When I would go though my various books of cocktails, my eyes would gloss over the sight of any drink that would incorporate gin. Recipes that would be fine otherwise were cast aside shamefully because of their use of gin. Needless to say, this left a great hole in my liquor knowledge and experience. I call it the gin gap... I don't call it that, but I'm going to start. It has a nice ring to it.
Heather recently bought me a book called The Hour: A Cocktail Manifesto published in 1948 written by a man named Bernard DeVoto. The word manifesto is appropriate for this book because it comes off as the rantings of a crazy person. He has all sorts of crazy rules and restrictions for drinking that must be adhered to. According to him, there are only two cocktails--a martini and a slug of whiskey. As for the others, "[t]hey are not cocktails, they are slops. They are fit to be drunk only in the barbarian marches and mostly are drunk there, by the barbarians." As a man for whom only two spirits exist--gin and whisky--I wonder what DeVoto would make of a man like me, a cocktail enthusiast who enjoys a vodka martini. Blasphemy.
Lately around New York (and I'm sure other places) I've seen ads for Hendrick's gin. The advertising pitches it as a small batch, craft gin with a bottle that looks like it came off an apothecary's shelf. The graphics make it look like something straight from the turn of the century--the last one, not this one--and the label claims that among gin drinkers it is not a preferred brand. Apparently it takes a special kind of discerning palate to appreciate the genius behind this gin. I figured I would give it a try.
I purchased the bottle and then set to work. I first administered a non-scientific taste test for Heather and I between the Hendrick's and a small amount of Bombay Sapphire that we've had kicking around our liquor cabinet for a while. The Hendrick's has a slightly lower alcohol content, which made for a smoother taste I think. The Bombay Sapphire has a sharper bite to it.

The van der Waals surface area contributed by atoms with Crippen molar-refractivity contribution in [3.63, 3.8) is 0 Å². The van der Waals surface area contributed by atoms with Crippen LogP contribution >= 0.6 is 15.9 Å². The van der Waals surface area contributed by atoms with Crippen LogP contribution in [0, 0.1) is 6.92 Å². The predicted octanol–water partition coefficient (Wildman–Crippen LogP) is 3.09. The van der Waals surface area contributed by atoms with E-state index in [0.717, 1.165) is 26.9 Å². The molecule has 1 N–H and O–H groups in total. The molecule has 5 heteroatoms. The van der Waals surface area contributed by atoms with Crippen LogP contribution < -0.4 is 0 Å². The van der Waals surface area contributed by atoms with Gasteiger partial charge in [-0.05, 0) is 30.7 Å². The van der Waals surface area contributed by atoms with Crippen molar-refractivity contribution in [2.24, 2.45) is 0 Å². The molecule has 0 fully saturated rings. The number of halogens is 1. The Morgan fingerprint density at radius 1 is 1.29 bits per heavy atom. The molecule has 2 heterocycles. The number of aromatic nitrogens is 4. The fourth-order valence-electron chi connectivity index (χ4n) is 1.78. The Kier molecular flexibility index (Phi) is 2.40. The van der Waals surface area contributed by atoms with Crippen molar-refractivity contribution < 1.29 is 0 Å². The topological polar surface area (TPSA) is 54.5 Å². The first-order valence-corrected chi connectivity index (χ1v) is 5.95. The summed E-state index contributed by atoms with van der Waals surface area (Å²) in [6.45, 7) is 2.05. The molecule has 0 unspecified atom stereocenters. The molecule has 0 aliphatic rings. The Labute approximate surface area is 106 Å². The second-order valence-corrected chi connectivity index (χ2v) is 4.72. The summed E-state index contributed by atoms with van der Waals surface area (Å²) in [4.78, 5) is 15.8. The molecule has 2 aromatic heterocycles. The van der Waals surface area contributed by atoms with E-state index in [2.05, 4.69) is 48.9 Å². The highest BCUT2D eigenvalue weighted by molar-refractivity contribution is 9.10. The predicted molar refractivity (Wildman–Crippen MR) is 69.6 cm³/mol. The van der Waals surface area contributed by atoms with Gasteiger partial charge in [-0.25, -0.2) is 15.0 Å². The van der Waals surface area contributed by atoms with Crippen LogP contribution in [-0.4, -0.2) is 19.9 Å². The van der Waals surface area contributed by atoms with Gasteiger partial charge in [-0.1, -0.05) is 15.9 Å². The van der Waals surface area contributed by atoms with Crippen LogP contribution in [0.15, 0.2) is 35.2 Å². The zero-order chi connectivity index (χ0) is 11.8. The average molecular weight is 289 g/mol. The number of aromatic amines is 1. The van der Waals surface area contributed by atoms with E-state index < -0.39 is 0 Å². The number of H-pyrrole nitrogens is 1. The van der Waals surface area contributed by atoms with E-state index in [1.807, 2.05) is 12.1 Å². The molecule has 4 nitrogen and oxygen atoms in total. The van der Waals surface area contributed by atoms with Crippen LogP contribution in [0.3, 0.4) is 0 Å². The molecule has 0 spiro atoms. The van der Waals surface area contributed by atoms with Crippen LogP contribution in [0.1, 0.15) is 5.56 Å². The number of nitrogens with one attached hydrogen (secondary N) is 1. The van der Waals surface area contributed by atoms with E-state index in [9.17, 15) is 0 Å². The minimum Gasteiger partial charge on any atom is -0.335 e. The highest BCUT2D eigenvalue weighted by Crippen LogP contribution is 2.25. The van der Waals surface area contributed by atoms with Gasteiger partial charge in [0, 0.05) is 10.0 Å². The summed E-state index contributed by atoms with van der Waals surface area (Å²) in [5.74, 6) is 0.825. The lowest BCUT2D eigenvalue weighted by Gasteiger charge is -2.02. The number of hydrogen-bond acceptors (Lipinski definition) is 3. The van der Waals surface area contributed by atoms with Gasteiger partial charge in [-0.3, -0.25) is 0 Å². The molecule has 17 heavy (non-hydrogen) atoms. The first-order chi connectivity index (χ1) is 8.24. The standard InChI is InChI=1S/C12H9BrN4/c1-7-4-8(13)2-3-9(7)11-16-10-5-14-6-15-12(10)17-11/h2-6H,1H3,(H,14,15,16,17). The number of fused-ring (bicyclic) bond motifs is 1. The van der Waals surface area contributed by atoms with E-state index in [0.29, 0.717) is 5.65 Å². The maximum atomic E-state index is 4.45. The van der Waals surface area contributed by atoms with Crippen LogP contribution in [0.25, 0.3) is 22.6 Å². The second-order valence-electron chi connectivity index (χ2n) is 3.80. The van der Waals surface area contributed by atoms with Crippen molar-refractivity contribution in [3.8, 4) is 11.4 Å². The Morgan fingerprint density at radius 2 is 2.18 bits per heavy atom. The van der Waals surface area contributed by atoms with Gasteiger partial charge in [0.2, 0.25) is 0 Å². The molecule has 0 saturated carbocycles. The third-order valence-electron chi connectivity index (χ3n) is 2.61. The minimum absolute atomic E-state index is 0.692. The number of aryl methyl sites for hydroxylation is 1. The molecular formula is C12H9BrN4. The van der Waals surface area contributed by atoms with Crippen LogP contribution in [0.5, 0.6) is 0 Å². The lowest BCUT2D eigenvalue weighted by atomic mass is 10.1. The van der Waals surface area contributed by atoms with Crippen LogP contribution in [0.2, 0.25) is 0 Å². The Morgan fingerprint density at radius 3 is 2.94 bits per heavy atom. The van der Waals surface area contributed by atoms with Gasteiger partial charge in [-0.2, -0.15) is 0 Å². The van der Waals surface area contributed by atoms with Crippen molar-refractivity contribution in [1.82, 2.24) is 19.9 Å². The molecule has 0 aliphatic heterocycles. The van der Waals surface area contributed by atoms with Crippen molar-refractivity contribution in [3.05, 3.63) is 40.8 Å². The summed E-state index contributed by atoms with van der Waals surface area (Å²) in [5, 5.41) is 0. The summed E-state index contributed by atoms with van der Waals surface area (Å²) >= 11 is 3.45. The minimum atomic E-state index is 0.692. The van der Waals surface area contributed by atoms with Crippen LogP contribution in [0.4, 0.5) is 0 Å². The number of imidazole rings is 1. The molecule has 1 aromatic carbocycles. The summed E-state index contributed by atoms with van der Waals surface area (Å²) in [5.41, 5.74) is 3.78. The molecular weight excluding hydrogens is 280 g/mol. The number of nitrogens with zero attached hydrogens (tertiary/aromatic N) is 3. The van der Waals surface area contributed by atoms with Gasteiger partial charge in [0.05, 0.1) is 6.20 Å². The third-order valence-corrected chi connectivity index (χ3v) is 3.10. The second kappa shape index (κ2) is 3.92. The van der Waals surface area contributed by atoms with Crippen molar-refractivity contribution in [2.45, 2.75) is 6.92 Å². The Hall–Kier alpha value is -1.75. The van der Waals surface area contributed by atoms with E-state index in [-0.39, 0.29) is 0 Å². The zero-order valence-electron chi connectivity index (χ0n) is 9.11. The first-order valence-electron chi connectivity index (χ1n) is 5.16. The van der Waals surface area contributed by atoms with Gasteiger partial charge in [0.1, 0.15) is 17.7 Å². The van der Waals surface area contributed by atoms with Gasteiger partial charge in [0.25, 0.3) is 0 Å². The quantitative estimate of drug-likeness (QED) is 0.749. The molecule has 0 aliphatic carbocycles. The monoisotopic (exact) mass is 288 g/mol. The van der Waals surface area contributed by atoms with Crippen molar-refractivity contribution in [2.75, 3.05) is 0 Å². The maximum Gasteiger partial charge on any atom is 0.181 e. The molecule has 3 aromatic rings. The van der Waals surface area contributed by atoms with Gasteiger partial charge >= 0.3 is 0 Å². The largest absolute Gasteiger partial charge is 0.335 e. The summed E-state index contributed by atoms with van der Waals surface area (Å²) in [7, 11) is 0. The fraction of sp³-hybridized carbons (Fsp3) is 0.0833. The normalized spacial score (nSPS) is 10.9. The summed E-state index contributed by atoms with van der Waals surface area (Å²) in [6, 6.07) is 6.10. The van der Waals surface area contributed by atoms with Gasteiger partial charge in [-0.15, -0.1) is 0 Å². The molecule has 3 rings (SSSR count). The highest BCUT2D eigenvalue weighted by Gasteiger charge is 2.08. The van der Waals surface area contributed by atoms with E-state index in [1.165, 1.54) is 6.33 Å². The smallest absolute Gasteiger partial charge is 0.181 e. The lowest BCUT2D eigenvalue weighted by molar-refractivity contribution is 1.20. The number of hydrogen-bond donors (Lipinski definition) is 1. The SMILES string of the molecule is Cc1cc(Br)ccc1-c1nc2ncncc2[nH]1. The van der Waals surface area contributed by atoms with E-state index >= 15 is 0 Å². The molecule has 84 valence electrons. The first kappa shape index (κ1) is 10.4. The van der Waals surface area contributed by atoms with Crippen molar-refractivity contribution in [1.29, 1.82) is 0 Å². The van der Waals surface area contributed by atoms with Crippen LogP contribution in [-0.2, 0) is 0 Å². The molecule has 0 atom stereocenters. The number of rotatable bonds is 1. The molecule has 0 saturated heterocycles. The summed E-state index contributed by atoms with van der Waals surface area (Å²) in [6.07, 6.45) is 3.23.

I started out with a couple of gin standbys: cocktails I was familiar with by name but never bothered to try. First up for myself was a French 75.
adapted from Death and Company
-.5 Simple syrup
It was nice and sweet. I'm sure it was repulsive to a man like Mr. DeVoto, but I found it nice. The gin flavor was tempered nicely by the sugar and lemon and made for an aromatic citrus experience. Next up was a Corpse Reviver for Heather.
adapted from Death and Company
This was a fun one to make because it uses a little bit of everything, and I just so happened to have it all lying around. I'm not so sure what Versinthe is and what makes it different form Absinthe so I just used Absinthe. I think it works out nicely. I may have gone a little lemon heavy on this cocktail. I would recommend going easy on the lemon because there are so many flavors fighting for dominance that you don't want to mask it all with the citrus.
Last night I decided to take on the challenge of crafting a martini a la the man himself, Bernard DeVoto. "There is a point at which the marriage of gin and vermouth is consummated. It varies a little with the constituents, but for a gin of 94.4 proof and a harmonious vermouth it may be generalized at about 3.7 to one. And that is not only the proper proportion but the critical one; if you use less gin it is a marriage in name only and the name is not martini. You get a drinkable and even pleasurable result, but not art's sunburst of imagined delight becoming real. Happily the upper limit is not so fixed; you may make it four to one or a little more than that, which is a comfort if you cannot do fractions in your head and an assurance when you must use an unfamiliar gin." I would quote the entire book if I could, but as those of you who read my Dark 'N' Stormy post may recall, I fear getting sued.
Hendrick's gin is 88 proof, so off the bat, we're not to specifications. But I feel I assembled the martini in the spirit with which it was given. The ratio was 3.7 to one exactly and the ice used to shake it was plentiful. DeVoto claims that their should be no olive or onion to sully the drink, but he claims that "the final brush stroke is a few drops of oil squeezed from lemon rind on the surface of each cocktail. Some drop the squeezed bit into the glass; I do not favor the practice and caution you to make it rind, not peel, if you do." So generous, these allowances he makes.
The final result--a surprisingly relaxing cocktail. I did choose to drop the lemon into it and felt I was richer for the experience. I think the amount of vermouth that was described was a bit much--especially by today's standards--but for a novice gin drinker like me, it was a nice way to ease myself into a strange new world. You have to crawl before you can walk. And who knows, before long I'll be angering Heather by distilling bootleg gin in my bathtub.